Cassie and Buckley end up in jail after 'freeing' a chained children's horse (made of plastic). The manic episode that she has while in the holding cell is a recollection of memories that lead to a epiphany of sorts. For the audience, it is confirmed that Cassie's father is indeed abusive - not just as a bully of his son and for giving his young daughter beer as a reward, but there is evidence of physical and emotional abuse, severe neglect and hate speech towards his own son. This stint in jail is a far cry from the glamour of being a flight attendant in the first episode and could be seen as Cassie officially hitting rock bottom, and yet it also provides a moment of repentance, realisation and solace.
The emotional blockage that Cassie has been plugging with alcohol for most of her life finally makes sense and she has confirmation from her brother that she doesn't need to blame herself for how her father treated him. There is a sense of loss in the episode: a loss of friends, loss of the final shreds of self-respect and dignity, but also a loss of baggage, which must make Cassie feel a whole lot lighter. It's a very sombre episode in comparison to some of the scenes that make light of Cassie's chaotic approach to life, but necessary given the mounting hurt and knock on effect that abuse and alcoholism was having.
Working through all of this unexpectedly after such a massive bender and without any sleep must have been exhausting enough, so when Miranda appears at the end of the episode and holds Cassie at gunpoint, you can't help but wonder how she is going to fathom the strength and energy to deal with it.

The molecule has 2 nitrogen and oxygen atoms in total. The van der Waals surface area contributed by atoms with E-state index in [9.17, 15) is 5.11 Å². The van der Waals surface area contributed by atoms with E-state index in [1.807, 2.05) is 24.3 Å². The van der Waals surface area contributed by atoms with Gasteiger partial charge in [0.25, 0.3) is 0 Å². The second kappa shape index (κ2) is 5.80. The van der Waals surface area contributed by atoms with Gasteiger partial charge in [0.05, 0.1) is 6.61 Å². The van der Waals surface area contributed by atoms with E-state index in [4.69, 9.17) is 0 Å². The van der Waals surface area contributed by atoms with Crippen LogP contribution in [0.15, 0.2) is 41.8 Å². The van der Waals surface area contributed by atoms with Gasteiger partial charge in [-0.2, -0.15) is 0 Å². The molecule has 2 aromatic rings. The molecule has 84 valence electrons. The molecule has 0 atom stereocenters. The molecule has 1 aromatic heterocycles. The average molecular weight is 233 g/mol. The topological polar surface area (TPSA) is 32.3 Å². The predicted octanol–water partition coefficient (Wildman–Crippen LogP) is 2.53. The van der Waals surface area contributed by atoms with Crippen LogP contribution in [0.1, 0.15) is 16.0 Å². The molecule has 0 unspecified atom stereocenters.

What questions do I have at the end of episode six? Can Cassie fix her relationships? How is she going to get out of the conflict with Miranda now that they are face to face?
What predictions do I have at the end of episode six? Cassie proved her intelligence and ability to recall key information while drunk so if she has realised that she needs to stop drinking, she should be unstoppable in the final two episodes. People will likely underestimate her. On a cynical note, I previously mentioned how unreliable Cassie is as a character recalling the events in the hotel because she was drunk at the time, and has been intermittently drunk to varying degrees ever since. This episode has confirmed that she used alcohol to help her forget about something traumatic before, and as a result she misremembered her family dynamic. What's to say she has been drinking more heavily during this period of her life as a way of self-preserving her supposed innocence because, in truth, she is guilty?
Read Part 7 in this blog series here: Unpacking Season 1 of The Flight Attendant - Episode 7.